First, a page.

Peracarid crustaceans: A) Isopoda, B) Tanaidacea, C) Mysidacea, D) Amphipoda, E) Cumacea.  

Discovering deep-sea peracarid crustaceans in the Aleutian Trench and Bering Sea!

Hi everybody, I am Davide Di Franco, Italian postdoctoral fellow from the Senckenberg Research Institute and Museum in Frankfurt, Germany. AleutBio is the second expedition I have had the pleasure to join. I had my first one in the Southern Ocean during my PhD studies. Although the landscape and research questions were quite different, both expeditions have a common point: they both are life experiences that leave beautiful memories and great opportunities to learn something new, and they are the beginning of a personal and professional growth.

My research interest focuses on a very diverse group of malacostracan crustaceans that belong to the superorder Peracarida. This comprises five major orders: Amphipoda, Cumacea, Isopoda, Mysidacea and Tanaidacea. There are also other less frequent orders but I will not talk about them as this goes beyond the purpose of this blog and yes, it would get too boring for the readers. Who likes those few other unknown orders after all?

So now you might wonder, what do I like about those main five orders then? Well, first of all, they look cool. Just have a look at the images attached in this blog, aren’t they beautiful? Although, the scientific reason why I find them extremely interesting is their dominance and key role in benthic ecosystems. They usually show an incredibly high diversity of species and abundance of individuals, they were able to dominate not only the sediments with infaunal taxa (e.g. cumaceans and tanaidaceans) but also the seafloor (benthos) and the water column (pelagos, mysidaceans, swimming isopods and amphipods). One of the most interesting characters of this large group of animals is that they are brooders and develop their juveniles in a ventral marsupium (can you imagine that poor mama isopod carrying around 20-30 children? It must be tough). Their brooding lifestyle does not allow them to have a high dispersal capability, and this is one of the reasons that drives their species diversity. They were able to evolve an extremely diverse variety of life-styles, they include detritivorous species, predators, scavengers, filter-feeders, suspension-feeders, even parasites. Thanks to their dominance and variety of life styles they play a key role in the benthic ecosystems, processing the organic matter that reaches the seafloor and being food themselves for many marine species.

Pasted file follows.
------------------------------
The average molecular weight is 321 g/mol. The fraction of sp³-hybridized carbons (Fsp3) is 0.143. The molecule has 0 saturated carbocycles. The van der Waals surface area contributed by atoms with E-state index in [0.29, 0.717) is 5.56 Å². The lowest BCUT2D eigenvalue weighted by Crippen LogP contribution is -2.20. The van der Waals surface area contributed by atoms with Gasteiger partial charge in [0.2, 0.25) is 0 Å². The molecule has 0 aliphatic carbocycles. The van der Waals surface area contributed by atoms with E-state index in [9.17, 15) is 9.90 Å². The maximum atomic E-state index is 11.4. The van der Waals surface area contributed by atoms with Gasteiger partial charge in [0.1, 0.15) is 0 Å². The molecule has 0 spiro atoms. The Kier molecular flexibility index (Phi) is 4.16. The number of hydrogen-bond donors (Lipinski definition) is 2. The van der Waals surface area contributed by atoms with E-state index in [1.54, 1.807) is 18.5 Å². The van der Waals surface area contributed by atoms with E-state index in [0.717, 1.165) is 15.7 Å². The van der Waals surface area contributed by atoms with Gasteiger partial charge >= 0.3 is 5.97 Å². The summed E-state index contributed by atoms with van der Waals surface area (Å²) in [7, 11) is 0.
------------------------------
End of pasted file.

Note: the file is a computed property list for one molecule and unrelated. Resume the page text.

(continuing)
During the current AleutBio expedition, I am working with the epibenthic sledge (EBS) team. In particular, some of the tasks include sorting the samples on board, identifying the different taxa and database management (thank you Karen for teaching me a lot about it!). I am here with my PhD student Andreas, I am very glad to see that he is doing a great job. Together we will study the composition and distribution of peracarid assemblages from the Aleutian trench and Bering Sea with a special focus on the order Isopoda. We will study the species diversity and biogeography of isopod species. Besides this, our aim is to compare data from the Aleutian Trench with those from the earlier KuramBio expeditions in the Kuril-Kamchatka Trench, to assess differences in species composition and assemblage structure of peracarid and isopod crustaceans.

Oh, it is 15:00, and this is cake time, my favorite time of the day! So I will leave now and go to take one piece (maybe three)!

Jokes aside, the time here on the ship has been great, we all get along pretty well. The time on the ship is almost over, and I will go back home with very nice memories, more knowledge, and overall one more unforgettable experience!

Davide Di Franco

Waiting for the EBS and maybe some unknown malacostracan.  
Sieving the Material from the EBS in a cool lab, so the sample stays preserved. The temperature is 4 C°.
Sorting the sample and searching for specimens of special interest.
Just one piece of cake, but it was a good one.